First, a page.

In view of the above problems, a weighted norm sparse error constrain (WPNSEC) model is proposed, which constrains the sparse error based on the nonconvex weighted norm. The proposed model reduces the influence of noise on dictionary learning. At the same time, the sparse error is decreased and the accuracy of the sparse coefficient is promoted. Then, the WPNSEC model is extended to color image denoising and a cross-channel color image denoising algorithm is proposed. The proposed algorithm makes use of the nonlocal self-similarity of images and decreases the time consumption. Since the noise of the RGB channels has different intensities, a weight matrix is introduced to measure the noise levels of different channels.

The rest of this paper is structured as follows. In Section 2, the cross-channel similar patch group and a nonconvex weighted norm model are introduced. In Section 3, first, the suitability setting of power p is discussed in detail. Second, a sparse error constraint is added to the weight norm and the WPNSEC model is constructed. Third, the multichannel WPNSEC algorithm is proposed and the model is solved by using the ADMM algorithm. In Section 4, the experimental results of gray image denoising and color image denoising are presented. Section 5 concludes this paper.

2.1. Cross-Channel Similar Patch Group

The patch group with nonlocal self-similarity has achieved a great success for image denoising [21]. The purpose of image denoising is to reconstruct a clear image X=Y-N from the observed degradation noise image Y, where N represents noise. For a noise image Y, the image Y is partitioned n overlapping image patches and the size of each image patch is . If Y is a color image, the cross-channel color image patches of size denote , where are the patches in R, G, and B channels. The standard deviations of noise in RGB channels are . For each local image patch , the most similar image patches are extracted exploiting Euclidean distance in a search window around it. All similar patches are put into a matrix column by column. The matrix with all similar noise patches is denoted as noise similar patch group , where represents the m-th similar patch of the i-th similar patch group in c channel. The SVD of is , and the nonzero elements in are expressed as . The dictionary , and K represents the number of dictionary atoms.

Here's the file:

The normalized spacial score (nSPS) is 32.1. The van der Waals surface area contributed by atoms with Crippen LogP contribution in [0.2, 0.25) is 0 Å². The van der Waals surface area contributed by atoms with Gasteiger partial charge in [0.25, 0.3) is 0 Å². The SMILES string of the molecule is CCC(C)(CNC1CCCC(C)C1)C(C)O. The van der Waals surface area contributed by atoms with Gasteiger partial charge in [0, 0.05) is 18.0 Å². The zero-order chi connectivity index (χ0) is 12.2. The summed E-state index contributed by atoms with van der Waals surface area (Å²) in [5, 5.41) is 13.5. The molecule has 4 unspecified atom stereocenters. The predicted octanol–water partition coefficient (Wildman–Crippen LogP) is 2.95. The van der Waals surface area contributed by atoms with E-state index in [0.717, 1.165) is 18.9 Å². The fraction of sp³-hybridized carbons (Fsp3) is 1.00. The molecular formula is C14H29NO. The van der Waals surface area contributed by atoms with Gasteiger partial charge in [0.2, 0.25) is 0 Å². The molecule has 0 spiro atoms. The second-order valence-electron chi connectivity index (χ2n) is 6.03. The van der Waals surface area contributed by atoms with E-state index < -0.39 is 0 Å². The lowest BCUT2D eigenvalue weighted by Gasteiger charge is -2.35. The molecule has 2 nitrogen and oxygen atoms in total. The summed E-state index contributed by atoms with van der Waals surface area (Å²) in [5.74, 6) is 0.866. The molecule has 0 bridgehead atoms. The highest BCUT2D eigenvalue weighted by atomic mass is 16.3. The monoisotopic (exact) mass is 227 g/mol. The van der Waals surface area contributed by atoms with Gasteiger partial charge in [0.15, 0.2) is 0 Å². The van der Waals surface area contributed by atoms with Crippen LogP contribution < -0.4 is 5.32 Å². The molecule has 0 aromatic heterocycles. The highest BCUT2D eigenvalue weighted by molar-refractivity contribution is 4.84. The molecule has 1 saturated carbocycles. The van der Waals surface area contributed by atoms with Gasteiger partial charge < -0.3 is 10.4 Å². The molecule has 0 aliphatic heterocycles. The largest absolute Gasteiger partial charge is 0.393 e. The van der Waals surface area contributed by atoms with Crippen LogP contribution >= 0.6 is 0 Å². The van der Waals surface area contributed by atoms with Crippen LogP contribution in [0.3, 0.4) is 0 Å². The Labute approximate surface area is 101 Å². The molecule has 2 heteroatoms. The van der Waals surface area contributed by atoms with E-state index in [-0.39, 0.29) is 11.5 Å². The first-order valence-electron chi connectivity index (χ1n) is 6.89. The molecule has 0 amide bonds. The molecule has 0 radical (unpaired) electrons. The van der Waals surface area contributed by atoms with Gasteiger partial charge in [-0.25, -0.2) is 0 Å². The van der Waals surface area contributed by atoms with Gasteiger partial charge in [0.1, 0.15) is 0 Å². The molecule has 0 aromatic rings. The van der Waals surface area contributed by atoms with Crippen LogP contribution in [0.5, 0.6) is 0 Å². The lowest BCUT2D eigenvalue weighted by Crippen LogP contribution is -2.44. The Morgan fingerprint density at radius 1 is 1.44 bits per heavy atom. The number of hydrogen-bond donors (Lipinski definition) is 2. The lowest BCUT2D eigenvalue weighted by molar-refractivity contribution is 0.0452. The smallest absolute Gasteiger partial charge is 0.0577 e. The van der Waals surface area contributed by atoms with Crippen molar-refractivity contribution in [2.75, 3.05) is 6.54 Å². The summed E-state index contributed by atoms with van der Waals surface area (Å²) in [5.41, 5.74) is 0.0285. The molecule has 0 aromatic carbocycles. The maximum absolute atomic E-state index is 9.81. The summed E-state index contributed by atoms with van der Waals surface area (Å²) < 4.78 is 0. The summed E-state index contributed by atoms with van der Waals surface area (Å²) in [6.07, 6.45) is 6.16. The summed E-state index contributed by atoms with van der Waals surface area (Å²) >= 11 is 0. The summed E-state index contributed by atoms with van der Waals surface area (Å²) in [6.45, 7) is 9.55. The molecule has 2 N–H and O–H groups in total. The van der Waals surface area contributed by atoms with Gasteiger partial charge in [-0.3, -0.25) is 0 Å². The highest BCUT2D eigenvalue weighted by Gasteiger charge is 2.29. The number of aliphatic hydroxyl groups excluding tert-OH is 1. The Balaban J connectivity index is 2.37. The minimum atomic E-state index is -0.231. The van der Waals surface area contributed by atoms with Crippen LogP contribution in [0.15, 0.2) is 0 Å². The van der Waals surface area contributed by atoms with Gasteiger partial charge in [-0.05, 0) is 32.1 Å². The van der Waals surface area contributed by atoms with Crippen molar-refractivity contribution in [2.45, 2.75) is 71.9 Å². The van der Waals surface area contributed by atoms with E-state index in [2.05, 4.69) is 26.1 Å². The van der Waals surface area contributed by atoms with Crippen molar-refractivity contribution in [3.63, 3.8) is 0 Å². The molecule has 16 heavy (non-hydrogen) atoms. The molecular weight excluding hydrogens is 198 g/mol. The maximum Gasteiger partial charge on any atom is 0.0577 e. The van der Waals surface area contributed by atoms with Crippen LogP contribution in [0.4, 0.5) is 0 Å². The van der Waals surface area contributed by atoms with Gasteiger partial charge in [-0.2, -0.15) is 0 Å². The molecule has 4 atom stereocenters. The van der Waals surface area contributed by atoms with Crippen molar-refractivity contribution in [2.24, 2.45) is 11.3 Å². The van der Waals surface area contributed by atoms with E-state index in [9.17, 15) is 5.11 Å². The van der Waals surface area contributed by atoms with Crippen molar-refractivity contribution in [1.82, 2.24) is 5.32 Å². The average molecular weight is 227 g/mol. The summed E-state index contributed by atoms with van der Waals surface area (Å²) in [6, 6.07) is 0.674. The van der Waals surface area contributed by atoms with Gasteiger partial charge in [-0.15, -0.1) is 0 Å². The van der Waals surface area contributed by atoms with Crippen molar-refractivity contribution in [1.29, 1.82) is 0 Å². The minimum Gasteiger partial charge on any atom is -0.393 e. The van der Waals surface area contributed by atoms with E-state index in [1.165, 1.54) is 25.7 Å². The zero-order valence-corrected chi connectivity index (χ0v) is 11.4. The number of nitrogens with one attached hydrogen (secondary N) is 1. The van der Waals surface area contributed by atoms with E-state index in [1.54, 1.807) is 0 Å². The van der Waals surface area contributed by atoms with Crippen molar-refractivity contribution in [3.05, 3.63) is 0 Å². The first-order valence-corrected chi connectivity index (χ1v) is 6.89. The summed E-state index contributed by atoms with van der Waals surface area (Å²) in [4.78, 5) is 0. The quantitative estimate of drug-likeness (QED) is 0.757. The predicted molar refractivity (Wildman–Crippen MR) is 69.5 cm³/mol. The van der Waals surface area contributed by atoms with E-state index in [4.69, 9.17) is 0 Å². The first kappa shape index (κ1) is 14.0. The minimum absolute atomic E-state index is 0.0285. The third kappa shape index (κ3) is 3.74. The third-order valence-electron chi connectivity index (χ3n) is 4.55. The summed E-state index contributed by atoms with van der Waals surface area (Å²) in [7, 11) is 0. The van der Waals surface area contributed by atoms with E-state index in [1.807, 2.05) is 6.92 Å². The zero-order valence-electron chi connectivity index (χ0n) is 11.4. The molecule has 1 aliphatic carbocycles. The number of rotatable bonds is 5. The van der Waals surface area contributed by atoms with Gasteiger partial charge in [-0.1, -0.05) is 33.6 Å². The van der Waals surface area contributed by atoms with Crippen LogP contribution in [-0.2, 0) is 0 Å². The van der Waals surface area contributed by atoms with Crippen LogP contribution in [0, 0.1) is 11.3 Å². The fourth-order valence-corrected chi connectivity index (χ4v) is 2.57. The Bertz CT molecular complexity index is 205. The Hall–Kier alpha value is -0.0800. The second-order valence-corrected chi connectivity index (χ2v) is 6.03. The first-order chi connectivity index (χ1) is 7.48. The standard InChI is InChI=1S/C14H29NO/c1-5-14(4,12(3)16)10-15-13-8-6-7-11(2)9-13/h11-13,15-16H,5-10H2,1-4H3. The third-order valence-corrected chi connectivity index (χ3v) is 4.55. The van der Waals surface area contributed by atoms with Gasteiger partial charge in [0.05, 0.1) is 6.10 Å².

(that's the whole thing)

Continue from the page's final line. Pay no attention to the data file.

2.2. Weighted Norm Minimization

The norm minimization problem aims to estimate the true sparse result under certain constraint conditions. Traditional patch-based sparse coding is resolved by using the norm and the weighted norm, regularly. However, for some image inverse problems, such as image deblurring, image denoising, and other image restoration problems, the convex regularization does not get accurate sparse results. The reason is that the sparsity of an image cannot be measured by any benchmark. In [26], in order to improve the accuracy of sparse representation consequence, the convex norm was substituted by the nonconvex norm. For image denoising, the weighted penalty function is extended to the sparse representation based patch group, and the weighted norm minimization (WPNM) can be represented aswhere denotes the clean patch group: . is the sparse coefficient of the i-th patch group. represents nonconvex norm. denotes the dot product between vectors and is weight and its updating formula is . c is a constant and is the estimated variance of .